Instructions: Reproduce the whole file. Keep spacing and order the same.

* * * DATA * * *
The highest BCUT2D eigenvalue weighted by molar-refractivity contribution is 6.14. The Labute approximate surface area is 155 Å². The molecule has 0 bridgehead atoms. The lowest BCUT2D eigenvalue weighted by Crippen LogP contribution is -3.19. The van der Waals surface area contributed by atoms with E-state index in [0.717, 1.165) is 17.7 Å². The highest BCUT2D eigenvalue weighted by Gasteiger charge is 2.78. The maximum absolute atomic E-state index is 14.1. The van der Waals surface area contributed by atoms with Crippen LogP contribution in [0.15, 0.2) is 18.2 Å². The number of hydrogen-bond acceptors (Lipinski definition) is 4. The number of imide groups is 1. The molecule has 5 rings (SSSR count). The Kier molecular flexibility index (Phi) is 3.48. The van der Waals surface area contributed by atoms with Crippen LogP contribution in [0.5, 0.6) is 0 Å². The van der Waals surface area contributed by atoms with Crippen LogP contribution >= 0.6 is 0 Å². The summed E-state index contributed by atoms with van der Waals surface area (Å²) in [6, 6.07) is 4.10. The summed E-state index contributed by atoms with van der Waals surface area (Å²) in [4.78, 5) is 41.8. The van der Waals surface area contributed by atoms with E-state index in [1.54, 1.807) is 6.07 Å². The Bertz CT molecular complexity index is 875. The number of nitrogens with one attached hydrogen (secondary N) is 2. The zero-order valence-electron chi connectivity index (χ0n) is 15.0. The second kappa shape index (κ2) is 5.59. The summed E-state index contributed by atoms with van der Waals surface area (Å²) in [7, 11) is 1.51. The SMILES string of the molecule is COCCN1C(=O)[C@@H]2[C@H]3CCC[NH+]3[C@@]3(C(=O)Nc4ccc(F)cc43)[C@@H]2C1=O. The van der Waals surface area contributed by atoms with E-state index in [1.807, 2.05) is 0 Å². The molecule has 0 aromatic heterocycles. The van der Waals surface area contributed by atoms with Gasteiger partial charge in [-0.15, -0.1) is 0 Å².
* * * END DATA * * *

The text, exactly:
The highest BCUT2D eigenvalue weighted by molar-refractivity contribution is 6.14. The Labute approximate surface area is 155 Å². The molecule has 0 bridgehead atoms. The lowest BCUT2D eigenvalue weighted by Crippen LogP contribution is -3.19. The van der Waals surface area contributed by atoms with E-state index in [0.717, 1.165) is 17.7 Å². The highest BCUT2D eigenvalue weighted by Gasteiger charge is 2.78. The maximum absolute atomic E-state index is 14.1. The van der Waals surface area contributed by atoms with Crippen LogP contribution in [0.15, 0.2) is 18.2 Å². The number of hydrogen-bond acceptors (Lipinski definition) is 4. The number of imide groups is 1. The molecule has 5 rings (SSSR count). The Kier molecular flexibility index (Phi) is 3.48. The van der Waals surface area contributed by atoms with Crippen LogP contribution in [0.5, 0.6) is 0 Å². The van der Waals surface area contributed by atoms with Crippen LogP contribution >= 0.6 is 0 Å². The summed E-state index contributed by atoms with van der Waals surface area (Å²) in [6, 6.07) is 4.10. The summed E-state index contributed by atoms with van der Waals surface area (Å²) in [4.78, 5) is 41.8. The van der Waals surface area contributed by atoms with E-state index in [1.54, 1.807) is 6.07 Å². The Bertz CT molecular complexity index is 875. The number of nitrogens with one attached hydrogen (secondary N) is 2. The zero-order valence-electron chi connectivity index (χ0n) is 15.0. The second kappa shape index (κ2) is 5.59. The summed E-state index contributed by atoms with van der Waals surface area (Å²) in [7, 11) is 1.51. The SMILES string of the molecule is COCCN1C(=O)[C@@H]2[C@H]3CCC[NH+]3[C@@]3(C(=O)Nc4ccc(F)cc43)[C@@H]2C1=O. The van der Waals surface area contributed by atoms with E-state index in [1.807, 2.05) is 0 Å². The molecule has 0 aromatic heterocycles. The van der Waals surface area contributed by atoms with Gasteiger partial charge in [-0.15, -0.1) is 0 Å².